SFCU opted for a shared-secret authentication method, presenting the user with a pre-determined image combined with a traditional log-in password so that the credit union can authenticate to the user and visa-versa. Tuohey explains that as well as “presenting proof that we are who we say we are,” the application has an additional feature, what’s known as the “device-checker,” in other words if a user logs on to the online banking system, information about the users system is stored in a knowledge bank. The Credit Union then allows access based on the level of risk the institution is willing to assume. The program checks the computer’s identity along with that of the user, if the alarm is raised, depending on the decision-matrix access can either be denied or an offline ID check conducted.
Despite legislative pressure, demands from insurance companies and increased public awareness of online scams, Tuohey has yet to see any decline in the pitch of growth of his online banking customers, he sees information theft from third-party processors as the biggest security threat to the financial services industry, he says, “it shows a lack of control.” Since 1996 Stanford has seen double digit growth in the number of online users (13-18 percent between 2001 and 2004, and 25 percent in 2005) this pitch of growth has not been stalled by the stronger authentication system, Tuohey believes this is because “we didn’t make it a long, arduous, complicated or confusing process; we made it as simple as we could. So in the end we got one letter of complaint in one year.”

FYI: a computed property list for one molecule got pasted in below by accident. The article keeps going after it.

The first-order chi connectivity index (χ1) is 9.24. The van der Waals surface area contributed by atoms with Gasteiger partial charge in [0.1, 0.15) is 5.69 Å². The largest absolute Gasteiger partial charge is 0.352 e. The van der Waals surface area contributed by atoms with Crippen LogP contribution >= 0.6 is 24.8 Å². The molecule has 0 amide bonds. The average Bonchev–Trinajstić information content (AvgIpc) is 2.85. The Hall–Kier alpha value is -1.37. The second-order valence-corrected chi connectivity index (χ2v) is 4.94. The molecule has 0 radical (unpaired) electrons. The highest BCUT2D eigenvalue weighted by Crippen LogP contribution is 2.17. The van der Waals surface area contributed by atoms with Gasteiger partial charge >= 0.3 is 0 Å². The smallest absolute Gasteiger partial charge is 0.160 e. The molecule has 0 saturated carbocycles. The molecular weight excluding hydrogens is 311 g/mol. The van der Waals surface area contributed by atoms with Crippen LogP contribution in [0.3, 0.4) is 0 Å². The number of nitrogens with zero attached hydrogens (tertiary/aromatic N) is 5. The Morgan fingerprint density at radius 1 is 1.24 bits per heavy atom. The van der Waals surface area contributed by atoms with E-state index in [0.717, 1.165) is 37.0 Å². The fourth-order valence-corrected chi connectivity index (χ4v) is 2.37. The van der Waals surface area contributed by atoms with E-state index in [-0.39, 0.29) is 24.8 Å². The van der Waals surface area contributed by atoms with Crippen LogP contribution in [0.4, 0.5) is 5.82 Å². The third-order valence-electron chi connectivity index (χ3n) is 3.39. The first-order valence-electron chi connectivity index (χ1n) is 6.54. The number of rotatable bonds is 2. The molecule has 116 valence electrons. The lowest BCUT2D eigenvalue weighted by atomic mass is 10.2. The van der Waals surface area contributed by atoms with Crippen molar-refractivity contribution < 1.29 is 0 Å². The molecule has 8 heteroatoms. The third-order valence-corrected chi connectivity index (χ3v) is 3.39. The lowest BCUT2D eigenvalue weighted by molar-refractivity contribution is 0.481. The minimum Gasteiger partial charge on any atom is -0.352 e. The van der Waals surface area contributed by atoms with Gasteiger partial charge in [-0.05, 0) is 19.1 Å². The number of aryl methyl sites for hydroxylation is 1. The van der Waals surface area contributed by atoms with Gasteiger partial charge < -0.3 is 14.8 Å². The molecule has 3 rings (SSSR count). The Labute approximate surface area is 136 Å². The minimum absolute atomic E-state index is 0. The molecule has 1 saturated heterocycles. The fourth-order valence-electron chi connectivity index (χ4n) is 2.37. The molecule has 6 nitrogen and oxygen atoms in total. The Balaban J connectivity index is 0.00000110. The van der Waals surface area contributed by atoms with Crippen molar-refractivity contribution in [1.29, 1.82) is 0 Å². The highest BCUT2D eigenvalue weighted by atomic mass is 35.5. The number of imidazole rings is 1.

Tuohey is loath to pay any attention to negative opinions expressed in the media on issues of cyber-security and identity theft. He thinks these are a “disservice to people’s sensibilities” and argues that his members need not be alarmed. “I know of three or four people out of our 44,000 members where it has happened.” But this is no reason to be off-guard; Tuohey says he is continually assessing the risk, citing National Security Officials who he has heard speak of large scale overseas for-profit criminal organizations whose sole purpose is accessing other peoples financial resources. “Someone is trying to get access every minute,” he says, “and we are up against that.”